“The resurrection of Jesus Christ and
Christianity stand or fall together.”
Josh Mcdowell

Man’s Greatest Fear

“And if Christ is not risen, then our preaching is vain and your faith is also vain . . . But now Christ is risen from the dead, and has become the firstfruits of those who have fallen asleep.”

— 1 Corinthians 15:14, 20

Are you afraid to die? If so, you’re not alone. That fear is quite natural. But Jesus has solved this problem, the most incredible problem humankind has ever faced, generation after generation. Death has endured since humanity’s fall, and people have asked, “If a person dies, will he or she rise again?” By rising from the dead Himself, Jesus gave us irrefutable evidence that the answer is “yes.”

But people have doubted the truth of Christ’s resurrection. Some of the most brilliant and skeptical minds of the last two thousand years have attempted to disprove it. But all those efforts have yielded nothing but the truth—that Christ rose from the dead. Let’s consider some of the facts that these skeptics have had to address. First, the Christian Church has endured and grown until it has become the largest organization on the planet today. That growth began in the first century, when the apostles began to preach that Jesus had risen from the dead. Next, to disprove the Resurrection, skeptics have had to explain the empty tomb; the broken Roman seal (if someone broke a Roman seal, he or she received the death penalty); and the Roman guards, who faced sure death if they left their posts or fell asleep on the job. Most important, skeptics have had to dispute Christ’s appearances after His resurrection. The people saw Him, heard Him, touched Him. He fixed breakfast for his disciples. He ate fish with them. He appeared to five hundred people at one time. Furthermore, the apostles were transformed. One day they huddled in an upper room fearing for their lives, but soon after that they boldly proclaimed Christ’s resurrection in public. And all except John died for what they proclaimed, sealing their testimony in their own blood.

For these reasons and many more, we have a sure foundation for our faith in Christ’s resurrection. Because we know the Resurrection really happened, we know Christ has conquered death, and we no longer need to fear it.

“. . . the evidence speaks for itself. It says very clearly—
Josh Mcdowell

Beneath The Cross Of Jesus

“And He, bearing His cross, went out to a place called the Place of a Skull, which is called in Hebrew, Golgotha, where they crucified Him, and two others with Him, one on either side, and Jesus in the center.”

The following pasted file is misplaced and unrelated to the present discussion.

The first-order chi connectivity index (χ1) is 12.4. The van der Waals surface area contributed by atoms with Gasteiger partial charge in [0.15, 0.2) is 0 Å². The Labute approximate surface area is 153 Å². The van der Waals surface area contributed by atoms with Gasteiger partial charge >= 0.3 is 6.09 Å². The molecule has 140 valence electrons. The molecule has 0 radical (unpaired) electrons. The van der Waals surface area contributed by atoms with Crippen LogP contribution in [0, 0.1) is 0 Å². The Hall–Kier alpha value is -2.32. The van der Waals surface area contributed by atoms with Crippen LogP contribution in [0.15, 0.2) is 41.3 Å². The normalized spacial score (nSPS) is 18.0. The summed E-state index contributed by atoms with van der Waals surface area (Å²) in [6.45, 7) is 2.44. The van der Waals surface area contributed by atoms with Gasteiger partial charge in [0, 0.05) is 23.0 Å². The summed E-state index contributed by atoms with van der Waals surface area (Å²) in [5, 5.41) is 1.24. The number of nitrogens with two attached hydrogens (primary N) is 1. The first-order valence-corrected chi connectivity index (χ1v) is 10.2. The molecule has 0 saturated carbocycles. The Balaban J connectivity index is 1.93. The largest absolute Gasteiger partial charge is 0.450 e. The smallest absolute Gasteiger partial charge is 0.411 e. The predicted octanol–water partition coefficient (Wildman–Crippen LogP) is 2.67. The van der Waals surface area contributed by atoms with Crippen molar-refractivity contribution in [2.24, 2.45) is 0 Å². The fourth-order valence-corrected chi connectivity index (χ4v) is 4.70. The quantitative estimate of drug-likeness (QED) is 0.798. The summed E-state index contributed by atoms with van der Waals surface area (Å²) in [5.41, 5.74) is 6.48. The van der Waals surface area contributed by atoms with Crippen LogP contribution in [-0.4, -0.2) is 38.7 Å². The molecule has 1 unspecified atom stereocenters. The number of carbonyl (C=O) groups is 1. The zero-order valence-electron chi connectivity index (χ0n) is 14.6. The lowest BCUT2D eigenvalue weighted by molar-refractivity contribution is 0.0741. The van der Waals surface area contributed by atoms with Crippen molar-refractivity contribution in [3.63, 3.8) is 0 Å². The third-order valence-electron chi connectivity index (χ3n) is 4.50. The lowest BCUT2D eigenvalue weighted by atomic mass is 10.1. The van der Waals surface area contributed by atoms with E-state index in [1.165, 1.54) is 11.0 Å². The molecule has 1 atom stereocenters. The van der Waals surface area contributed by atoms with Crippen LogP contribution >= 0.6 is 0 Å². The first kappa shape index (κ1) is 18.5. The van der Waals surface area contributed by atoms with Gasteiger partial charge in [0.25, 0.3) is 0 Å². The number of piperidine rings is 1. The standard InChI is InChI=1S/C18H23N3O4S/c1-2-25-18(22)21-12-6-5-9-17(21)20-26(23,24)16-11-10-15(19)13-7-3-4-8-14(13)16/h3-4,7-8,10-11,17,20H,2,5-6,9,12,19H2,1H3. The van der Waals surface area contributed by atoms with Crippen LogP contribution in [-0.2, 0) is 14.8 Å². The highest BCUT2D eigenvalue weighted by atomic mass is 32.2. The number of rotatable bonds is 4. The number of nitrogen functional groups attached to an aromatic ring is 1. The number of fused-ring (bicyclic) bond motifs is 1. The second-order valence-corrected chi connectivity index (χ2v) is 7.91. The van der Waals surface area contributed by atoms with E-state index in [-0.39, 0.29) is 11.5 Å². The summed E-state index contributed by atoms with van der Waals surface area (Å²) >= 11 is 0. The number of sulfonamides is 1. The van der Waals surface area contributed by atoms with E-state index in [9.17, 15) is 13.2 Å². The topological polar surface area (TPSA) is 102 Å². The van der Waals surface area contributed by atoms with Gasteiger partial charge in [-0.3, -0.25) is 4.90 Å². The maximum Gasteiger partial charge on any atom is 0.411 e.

— John 19:17–18

Did you know that the Jews have built a bus stop at the foot of Golgotha? Bus after bus lines up there, waiting for passengers. When a bus leaves, it passes right by the mouth of the “skull.” Once I was standing near the bus stop with a church tour group, and I pointed out the features of the skull. As I did so, four or five people not associated with our group came to see what I was pointing at. They couldn’t figure it out. To them Golgotha meant absolutely nothing.

But it should mean something to all of us, because there all the ingredients came together for our salvation. The first ingredient is humankind’s sin. If people had never sinned, Christ wouldn’t have had to come to earth and die for us. The second ingredient is God’s justice. God must punish sin because His eyes are too pure to look upon it. If He didn’t punish it, He wouldn’t be God. Combining humankind’s sin with God’s justice always and inevitably produces Hell. Therefore, we need the third ingredient: the infinite, inexpressible unfathomable love of God. The Creator’s love for His creation compelled Him to die for the creature’s sin. How vast is the love God has for you and me, past our ever understanding it.

Someone once said to a minister, “There are hundreds of religions in the world, and they all have their own ideas. How do you know yours is right?” He replied. “No, there are only two religions in the world. They are either ‘do’ or ‘done.’ The other religions in the world teach that man will be saved by what he does: Do this and don’t do that. But Christianity is the only religion that teaches ‘It is done.’ It is finished.”

Which religion do you trust for everlasting life? Look toward Golgotha, where the three ingredients came together perfectly, providing for your salvation. There Christ proclaimed, “It is finished.” Thank God today for granting you eternal life because of what happened at the Place of the Skull.

“Beneath the cross of Jesus, I fain would take my stand,
A shadow of a mighty rock within a weary land,
A home within the wilderness, a rest along the way